The UES Gets a Brand New Set of Moves
Anna Kaiser doesn’t just have a body that rivals Kelly Ripa and Sarah Jessica Parker’s ultra-toned figures—she counts them among her clients. And aside from making celebrities sweat, this trainer has a pedigree that includes dancing backup for Shakira, touring internationally with Fame!, performing on Broadway for the fiftieth anniversary of West Side Story, and serving as Tracy Anderson’s chief content officer. Her “technique” (I was quickly corrected when I referred to it as a “method”), AKT in Motion, has garnered a following that spans from the Upper East Side to Soho. Now, Kaiser is finally opening her six-thousand-square-foot flagship on 84th Street between Second and Third Avenues. (For the downtown set that doesn’t dare venture above 14th Street, the 52 Mercer Street studio will remain open).
Her permanent address features a large class studio, two smaller private studios, and a treatment room (for massage therapy and acupuncture). There is also functional diagnostic nutritionist available on site for consultations and a lounge where you can grab a coffee, shoot out a few emails, and catch up with friends after class. “You go to these boutique fitness studios and there’s no place to hang out,” she said. “You’re thrown back out on the street when the next forty people come to class…It’s so important to be able to sit down, have a conversation with a friend, and make fitness a part of your life.” As someone who thoroughly enjoys the “cool-down” portion of most workouts, I could definitely get into this couch/magazine situation. Of course there are changing rooms equipped with showers, and for the more dedicated students, locker rentals that include laundry service so you don’t have to enjoy the free upper-body warm-up you get by lugging a gym bag up and down the subway stairs.
As for the technique, one would think that, since Kaiser comes from a dance background, her classes would involve choreography designed for people with rhythm (note: I am not a member of this coordinated group), but she assures me that beginners can keep up with AKT (the first level that lasts a full hour). “It’s geared more toward calisthenics than plyometrics—[essentially] heightened pedestrian movement,” she explained. “You’re not going to be doing pirouettes and leaps…but really using your body in all planes of motion so that there’s a lateral transfer, allowing you to get the best and most proportional results.” Happy Hour, the intermediate class, does not involve cheap booze as the name suggests, but instead shocks the system by taking the beginner-level movements and incorporating them into a dance sequence. For the advanced, there’s S&M—a ninety-minute interval session that works you from head to toe.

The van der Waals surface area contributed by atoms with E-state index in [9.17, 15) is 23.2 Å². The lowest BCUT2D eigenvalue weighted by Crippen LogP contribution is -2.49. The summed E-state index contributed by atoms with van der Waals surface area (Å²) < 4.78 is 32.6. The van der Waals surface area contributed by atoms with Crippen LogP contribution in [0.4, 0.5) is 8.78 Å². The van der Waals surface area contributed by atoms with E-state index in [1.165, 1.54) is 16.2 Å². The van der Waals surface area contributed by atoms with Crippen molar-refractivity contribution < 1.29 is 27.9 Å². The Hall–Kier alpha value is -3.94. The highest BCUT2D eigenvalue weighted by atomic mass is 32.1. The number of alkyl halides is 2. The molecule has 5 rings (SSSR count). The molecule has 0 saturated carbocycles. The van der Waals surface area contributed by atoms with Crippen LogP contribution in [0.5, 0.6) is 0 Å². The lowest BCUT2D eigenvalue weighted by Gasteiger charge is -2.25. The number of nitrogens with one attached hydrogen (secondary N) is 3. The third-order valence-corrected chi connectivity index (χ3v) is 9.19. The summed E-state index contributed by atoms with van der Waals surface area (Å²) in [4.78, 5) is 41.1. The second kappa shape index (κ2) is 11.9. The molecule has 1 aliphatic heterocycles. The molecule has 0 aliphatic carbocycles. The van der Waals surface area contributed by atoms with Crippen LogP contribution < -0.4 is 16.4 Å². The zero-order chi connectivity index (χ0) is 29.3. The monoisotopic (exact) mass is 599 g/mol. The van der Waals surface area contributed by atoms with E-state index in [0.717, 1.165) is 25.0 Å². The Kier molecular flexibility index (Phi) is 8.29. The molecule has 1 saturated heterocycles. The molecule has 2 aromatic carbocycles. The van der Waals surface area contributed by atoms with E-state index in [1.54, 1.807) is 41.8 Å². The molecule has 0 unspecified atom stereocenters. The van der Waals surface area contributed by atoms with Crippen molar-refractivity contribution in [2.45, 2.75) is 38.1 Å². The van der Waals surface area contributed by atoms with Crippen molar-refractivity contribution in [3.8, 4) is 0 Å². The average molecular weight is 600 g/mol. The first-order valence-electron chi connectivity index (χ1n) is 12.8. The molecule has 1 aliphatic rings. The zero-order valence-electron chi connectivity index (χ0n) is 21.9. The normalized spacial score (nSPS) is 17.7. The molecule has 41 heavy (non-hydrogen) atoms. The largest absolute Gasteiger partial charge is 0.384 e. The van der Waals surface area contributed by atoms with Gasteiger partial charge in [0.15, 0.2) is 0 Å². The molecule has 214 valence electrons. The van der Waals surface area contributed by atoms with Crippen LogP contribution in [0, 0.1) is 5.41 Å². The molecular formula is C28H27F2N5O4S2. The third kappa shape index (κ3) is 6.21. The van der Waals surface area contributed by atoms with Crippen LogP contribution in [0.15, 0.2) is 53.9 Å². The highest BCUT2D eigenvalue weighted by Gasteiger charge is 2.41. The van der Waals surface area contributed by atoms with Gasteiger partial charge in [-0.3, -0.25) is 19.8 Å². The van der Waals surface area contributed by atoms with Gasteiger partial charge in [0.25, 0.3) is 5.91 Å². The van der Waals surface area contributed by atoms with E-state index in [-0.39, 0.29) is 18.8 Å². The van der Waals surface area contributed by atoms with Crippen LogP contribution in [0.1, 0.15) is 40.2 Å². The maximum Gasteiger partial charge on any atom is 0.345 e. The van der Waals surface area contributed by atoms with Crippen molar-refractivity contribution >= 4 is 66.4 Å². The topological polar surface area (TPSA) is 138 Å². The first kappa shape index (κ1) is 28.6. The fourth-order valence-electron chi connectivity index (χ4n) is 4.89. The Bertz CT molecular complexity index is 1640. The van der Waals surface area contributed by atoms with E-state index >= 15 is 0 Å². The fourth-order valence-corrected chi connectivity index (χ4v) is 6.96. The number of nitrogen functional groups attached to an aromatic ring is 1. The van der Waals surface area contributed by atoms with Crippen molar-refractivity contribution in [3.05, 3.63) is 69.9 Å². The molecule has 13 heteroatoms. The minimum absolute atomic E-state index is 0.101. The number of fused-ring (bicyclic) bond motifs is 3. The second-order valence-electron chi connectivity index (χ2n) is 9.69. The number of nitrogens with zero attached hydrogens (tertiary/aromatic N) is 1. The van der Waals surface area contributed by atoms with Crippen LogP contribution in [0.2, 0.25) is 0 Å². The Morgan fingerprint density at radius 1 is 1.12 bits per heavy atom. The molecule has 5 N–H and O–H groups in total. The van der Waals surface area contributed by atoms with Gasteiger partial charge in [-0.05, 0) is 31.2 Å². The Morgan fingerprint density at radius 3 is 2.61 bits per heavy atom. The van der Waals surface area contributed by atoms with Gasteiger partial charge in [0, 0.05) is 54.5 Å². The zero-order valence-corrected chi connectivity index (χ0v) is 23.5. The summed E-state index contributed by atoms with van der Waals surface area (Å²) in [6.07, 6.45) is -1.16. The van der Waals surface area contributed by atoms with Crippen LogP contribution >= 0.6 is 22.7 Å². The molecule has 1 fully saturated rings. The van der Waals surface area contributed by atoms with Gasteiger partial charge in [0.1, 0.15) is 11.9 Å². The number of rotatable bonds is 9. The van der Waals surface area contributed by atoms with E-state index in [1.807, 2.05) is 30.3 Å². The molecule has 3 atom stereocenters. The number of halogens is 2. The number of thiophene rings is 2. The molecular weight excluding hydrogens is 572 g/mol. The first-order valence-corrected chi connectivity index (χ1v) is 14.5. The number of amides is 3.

Personal training is also offered by Kaiser’s team, all of whom danced professionally for five years or more and are trained in everything from prenatal yoga to PRX. “This is really important to me because dancers have a different relationship to movement and to their bodies—they’ve been using their body as a tool their entire lives,” she said. She encourages clients to work one-on-one in addition to taking group classes to tailor the technique to their bodies and goals. Semi-privates, or “Team Trains,” are also available with up to five people. You don’t even need to have SJP or Ripa’s deep pockets to get involved: A monthly, unlimited membership is $450 (this includes access to the downtown location, and a trainer is assigned to you to answer any and all questions), while à la carte classes are $35 for sixty minutes and $45 for ninety. But for the first two weeks at the flagship (November 1 through 15), unlimited classes will be $84 per week (a nod to the studio’s address)—making Kaiser’s dance revolution available to the people.
Opening November 1, 244 East 84th Street, New York, (212) 858-0305; www.aktinmotion.com